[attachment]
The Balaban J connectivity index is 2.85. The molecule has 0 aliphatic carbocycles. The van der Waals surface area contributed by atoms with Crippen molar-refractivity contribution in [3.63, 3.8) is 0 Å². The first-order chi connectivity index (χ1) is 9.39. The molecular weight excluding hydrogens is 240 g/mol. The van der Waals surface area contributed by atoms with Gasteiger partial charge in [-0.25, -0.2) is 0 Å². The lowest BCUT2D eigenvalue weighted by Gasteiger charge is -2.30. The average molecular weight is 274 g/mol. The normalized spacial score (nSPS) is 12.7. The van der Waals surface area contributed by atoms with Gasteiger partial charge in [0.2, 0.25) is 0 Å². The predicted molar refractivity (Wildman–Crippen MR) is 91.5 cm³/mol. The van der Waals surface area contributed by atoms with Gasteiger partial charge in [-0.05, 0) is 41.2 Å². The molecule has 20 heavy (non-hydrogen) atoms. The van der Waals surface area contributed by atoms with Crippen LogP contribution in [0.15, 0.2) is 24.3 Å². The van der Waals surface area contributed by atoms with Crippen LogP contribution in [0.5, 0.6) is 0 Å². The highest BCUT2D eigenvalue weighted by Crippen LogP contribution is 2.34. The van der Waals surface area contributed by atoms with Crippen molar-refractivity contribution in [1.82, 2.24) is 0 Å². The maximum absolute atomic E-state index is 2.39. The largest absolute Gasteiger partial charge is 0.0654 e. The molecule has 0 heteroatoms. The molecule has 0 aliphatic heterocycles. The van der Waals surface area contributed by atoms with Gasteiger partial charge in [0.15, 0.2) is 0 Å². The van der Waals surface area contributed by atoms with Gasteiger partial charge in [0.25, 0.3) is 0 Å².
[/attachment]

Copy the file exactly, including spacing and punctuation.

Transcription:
The Balaban J connectivity index is 2.85. The molecule has 0 aliphatic carbocycles. The van der Waals surface area contributed by atoms with Crippen molar-refractivity contribution in [3.63, 3.8) is 0 Å². The first-order chi connectivity index (χ1) is 9.39. The molecular weight excluding hydrogens is 240 g/mol. The van der Waals surface area contributed by atoms with Gasteiger partial charge in [-0.25, -0.2) is 0 Å². The lowest BCUT2D eigenvalue weighted by Gasteiger charge is -2.30. The average molecular weight is 274 g/mol. The normalized spacial score (nSPS) is 12.7. The van der Waals surface area contributed by atoms with Gasteiger partial charge in [0.2, 0.25) is 0 Å². The predicted molar refractivity (Wildman–Crippen MR) is 91.5 cm³/mol. The van der Waals surface area contributed by atoms with Gasteiger partial charge in [-0.05, 0) is 41.2 Å². The molecule has 20 heavy (non-hydrogen) atoms. The van der Waals surface area contributed by atoms with Crippen LogP contribution in [0.15, 0.2) is 24.3 Å². The van der Waals surface area contributed by atoms with Crippen LogP contribution in [0.5, 0.6) is 0 Å². The highest BCUT2D eigenvalue weighted by Crippen LogP contribution is 2.34. The van der Waals surface area contributed by atoms with Crippen molar-refractivity contribution in [1.82, 2.24) is 0 Å². The maximum absolute atomic E-state index is 2.39. The largest absolute Gasteiger partial charge is 0.0654 e. The molecule has 0 heteroatoms. The molecule has 0 aliphatic heterocycles. The van der Waals surface area contributed by atoms with Gasteiger partial charge in [0.15, 0.2) is 0 Å². The van der Waals surface area contributed by atoms with Gasteiger partial charge in [0.25, 0.3) is 0 Å².